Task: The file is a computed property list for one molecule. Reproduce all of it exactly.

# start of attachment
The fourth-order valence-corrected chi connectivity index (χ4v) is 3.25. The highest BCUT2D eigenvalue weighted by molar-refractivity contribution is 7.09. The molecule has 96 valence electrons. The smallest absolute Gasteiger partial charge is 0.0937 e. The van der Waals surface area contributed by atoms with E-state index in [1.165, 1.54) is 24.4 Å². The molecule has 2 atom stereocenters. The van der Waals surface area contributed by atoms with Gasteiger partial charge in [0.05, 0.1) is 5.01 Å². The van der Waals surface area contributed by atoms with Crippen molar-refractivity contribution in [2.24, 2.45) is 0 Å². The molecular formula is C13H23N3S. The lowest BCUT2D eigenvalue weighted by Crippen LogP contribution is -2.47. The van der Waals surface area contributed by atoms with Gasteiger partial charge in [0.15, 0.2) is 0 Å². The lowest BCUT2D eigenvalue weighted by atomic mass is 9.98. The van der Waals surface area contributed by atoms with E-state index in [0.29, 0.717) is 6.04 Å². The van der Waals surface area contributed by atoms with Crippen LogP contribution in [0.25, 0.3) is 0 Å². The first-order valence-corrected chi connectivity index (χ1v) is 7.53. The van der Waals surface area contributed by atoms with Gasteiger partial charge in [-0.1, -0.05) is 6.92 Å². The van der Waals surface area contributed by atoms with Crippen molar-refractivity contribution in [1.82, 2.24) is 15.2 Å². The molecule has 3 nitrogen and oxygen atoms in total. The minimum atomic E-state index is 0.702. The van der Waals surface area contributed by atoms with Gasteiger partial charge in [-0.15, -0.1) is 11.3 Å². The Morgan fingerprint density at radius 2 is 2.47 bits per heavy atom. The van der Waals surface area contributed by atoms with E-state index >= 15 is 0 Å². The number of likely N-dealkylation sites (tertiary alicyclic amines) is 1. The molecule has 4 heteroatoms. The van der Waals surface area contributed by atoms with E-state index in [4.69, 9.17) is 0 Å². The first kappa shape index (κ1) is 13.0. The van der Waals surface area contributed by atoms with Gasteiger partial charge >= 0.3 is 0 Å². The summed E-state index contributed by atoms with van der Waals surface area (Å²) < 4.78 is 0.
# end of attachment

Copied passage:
The fourth-order valence-corrected chi connectivity index (χ4v) is 3.25. The highest BCUT2D eigenvalue weighted by molar-refractivity contribution is 7.09. The molecule has 96 valence electrons. The smallest absolute Gasteiger partial charge is 0.0937 e. The van der Waals surface area contributed by atoms with E-state index in [1.165, 1.54) is 24.4 Å². The molecule has 2 atom stereocenters. The van der Waals surface area contributed by atoms with Gasteiger partial charge in [0.05, 0.1) is 5.01 Å². The van der Waals surface area contributed by atoms with Crippen molar-refractivity contribution in [2.24, 2.45) is 0 Å². The molecular formula is C13H23N3S. The lowest BCUT2D eigenvalue weighted by Crippen LogP contribution is -2.47. The van der Waals surface area contributed by atoms with Gasteiger partial charge in [0.15, 0.2) is 0 Å². The lowest BCUT2D eigenvalue weighted by atomic mass is 9.98. The van der Waals surface area contributed by atoms with E-state index in [0.29, 0.717) is 6.04 Å². The van der Waals surface area contributed by atoms with Crippen LogP contribution in [0.25, 0.3) is 0 Å². The first-order valence-corrected chi connectivity index (χ1v) is 7.53. The van der Waals surface area contributed by atoms with Gasteiger partial charge in [-0.1, -0.05) is 6.92 Å². The van der Waals surface area contributed by atoms with Crippen molar-refractivity contribution in [1.82, 2.24) is 15.2 Å². The molecule has 3 nitrogen and oxygen atoms in total. The minimum atomic E-state index is 0.702. The van der Waals surface area contributed by atoms with Gasteiger partial charge in [-0.15, -0.1) is 11.3 Å². The Morgan fingerprint density at radius 2 is 2.47 bits per heavy atom. The van der Waals surface area contributed by atoms with E-state index >= 15 is 0 Å². The number of likely N-dealkylation sites (tertiary alicyclic amines) is 1. The molecule has 4 heteroatoms. The van der Waals surface area contributed by atoms with E-state index in [4.69, 9.17) is 0 Å². The first kappa shape index (κ1) is 13.0. The van der Waals surface area contributed by atoms with Gasteiger partial charge >= 0.3 is 0 Å². The summed E-state index contributed by atoms with van der Waals surface area (Å²) < 4.78 is 0.